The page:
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Healthy Diet Plans >>  Fats >>  Interesterified Fat

Interesterified Fat

Interesterified fats are less liable to rancidity and are oils such as soybean oil that are chemically modified to make their consistency more solid. These oils are more stable and can be effectively used in applications such as deep frying. In the interesterification process to a polyunsaturated fat, one or more polyunsaturated fatty acids are esterified to a glycerol backbone. Some research indicate that interesterification process that is used as an alternative to partial hydrogenation process (which yields trans fats) may pose even a higher health risk than trans fats.

Stearic acid (a saturated fatty acid) is used to replace polyunsaturated fatty acid in the interesterification process.
This process can be induced by enzymatic crystals or chemicals and can be applied to hydrogenated or fractionated oils and natural oils or fats. The end product of interesterification can be different than the natural oils, but it does not introduce trans fatty acids. Controlled crystallization method can separate interesterified fats. Polyunsaturated fatty acid in polyunsaturated fat is usually found in the middle position on the glycerol (sn2), but stearic acid is not found usually in that position in vegetable oils that are used in human diets.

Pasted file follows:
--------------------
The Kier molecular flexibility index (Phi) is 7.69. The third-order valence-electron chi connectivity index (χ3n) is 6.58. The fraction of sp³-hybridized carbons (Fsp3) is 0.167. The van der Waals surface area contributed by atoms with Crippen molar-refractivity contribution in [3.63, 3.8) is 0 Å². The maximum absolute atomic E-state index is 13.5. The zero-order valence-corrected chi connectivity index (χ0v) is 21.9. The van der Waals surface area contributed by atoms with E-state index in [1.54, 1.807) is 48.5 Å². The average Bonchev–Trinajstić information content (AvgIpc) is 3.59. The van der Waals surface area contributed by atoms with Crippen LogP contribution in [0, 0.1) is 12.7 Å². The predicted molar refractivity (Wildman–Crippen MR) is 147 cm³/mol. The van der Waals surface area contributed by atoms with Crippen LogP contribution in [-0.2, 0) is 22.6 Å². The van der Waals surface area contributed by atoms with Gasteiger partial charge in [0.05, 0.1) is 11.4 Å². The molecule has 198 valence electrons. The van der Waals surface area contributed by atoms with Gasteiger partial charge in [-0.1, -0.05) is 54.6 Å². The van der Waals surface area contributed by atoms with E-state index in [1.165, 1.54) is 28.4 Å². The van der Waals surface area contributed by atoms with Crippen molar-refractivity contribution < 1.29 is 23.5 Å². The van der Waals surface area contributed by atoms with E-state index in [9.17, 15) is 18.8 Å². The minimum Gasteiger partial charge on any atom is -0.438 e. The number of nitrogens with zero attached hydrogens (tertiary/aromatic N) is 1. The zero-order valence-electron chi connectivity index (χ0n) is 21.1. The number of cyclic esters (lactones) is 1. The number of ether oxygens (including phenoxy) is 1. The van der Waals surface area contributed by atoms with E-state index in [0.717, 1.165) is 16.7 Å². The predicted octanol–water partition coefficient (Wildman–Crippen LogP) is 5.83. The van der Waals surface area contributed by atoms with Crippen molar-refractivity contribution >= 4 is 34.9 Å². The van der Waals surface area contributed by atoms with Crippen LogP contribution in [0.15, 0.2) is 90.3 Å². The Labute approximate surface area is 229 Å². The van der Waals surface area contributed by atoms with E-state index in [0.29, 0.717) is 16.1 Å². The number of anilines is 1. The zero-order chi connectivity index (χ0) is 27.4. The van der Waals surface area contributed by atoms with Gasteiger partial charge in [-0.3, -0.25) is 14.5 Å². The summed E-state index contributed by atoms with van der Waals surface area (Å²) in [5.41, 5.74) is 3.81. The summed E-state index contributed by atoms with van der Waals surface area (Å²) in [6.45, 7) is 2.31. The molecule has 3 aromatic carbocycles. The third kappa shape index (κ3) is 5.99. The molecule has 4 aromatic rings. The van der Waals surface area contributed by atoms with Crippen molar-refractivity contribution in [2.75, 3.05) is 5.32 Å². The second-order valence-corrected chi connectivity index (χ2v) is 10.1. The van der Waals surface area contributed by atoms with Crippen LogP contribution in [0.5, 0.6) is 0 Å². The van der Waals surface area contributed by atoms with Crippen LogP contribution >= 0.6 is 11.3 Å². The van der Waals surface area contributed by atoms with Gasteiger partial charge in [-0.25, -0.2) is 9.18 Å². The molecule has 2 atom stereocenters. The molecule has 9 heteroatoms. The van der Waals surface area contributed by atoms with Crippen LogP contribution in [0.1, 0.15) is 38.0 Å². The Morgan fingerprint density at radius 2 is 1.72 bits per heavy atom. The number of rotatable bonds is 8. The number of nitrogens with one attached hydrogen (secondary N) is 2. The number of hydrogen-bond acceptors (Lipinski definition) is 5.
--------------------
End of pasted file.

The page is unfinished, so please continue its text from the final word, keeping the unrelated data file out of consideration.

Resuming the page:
Hydrogenation process hardens oils to get margarine and shortening, while interesterification process blends soft oils with hard fats to get a desired consistency and functionality. For example stearin (a hard fraction) blended with palm oil (soft oil) is one option for interesterified goods.

Unlike other saturated fats, stearic acid is not linked with elevation of low density lipoproteins (LDL) in the body. However scientific researches have raised a concern about interesterified fat consumption. Replacing polyunsaturated fatty acid molecule with stearic acid in any vegetable oil may pose a health risk as the resultant fat is not easily metabolized, if stearic acid is place in the middle fatty acid position of a fat molecule. Other researches also show that interesterified fat may lower the high density lipoprotein (HDL) levels that is the good cholesterol and may raise the blood sugar levels.

Recently food and drug administration (FDA) has issued important labeling clarification, where interesterified fats should be appropriately labeled as ‘interesterified soybean oil’ or ‘stearate high’ or ‘stearate rich’ if the proportion of stearate is greater than 20%. This regulation by FDA will allow the oil companies to replace the term ‘hydrogenated’ with ‘interesterified’ where declaring the finished products ingredients will be a compulsion.
The most applied interesterification process is chemical or random interesterification as it is easier and cheaper compared to enzymatic or directed interesterification.
Submitted on January 16, 2014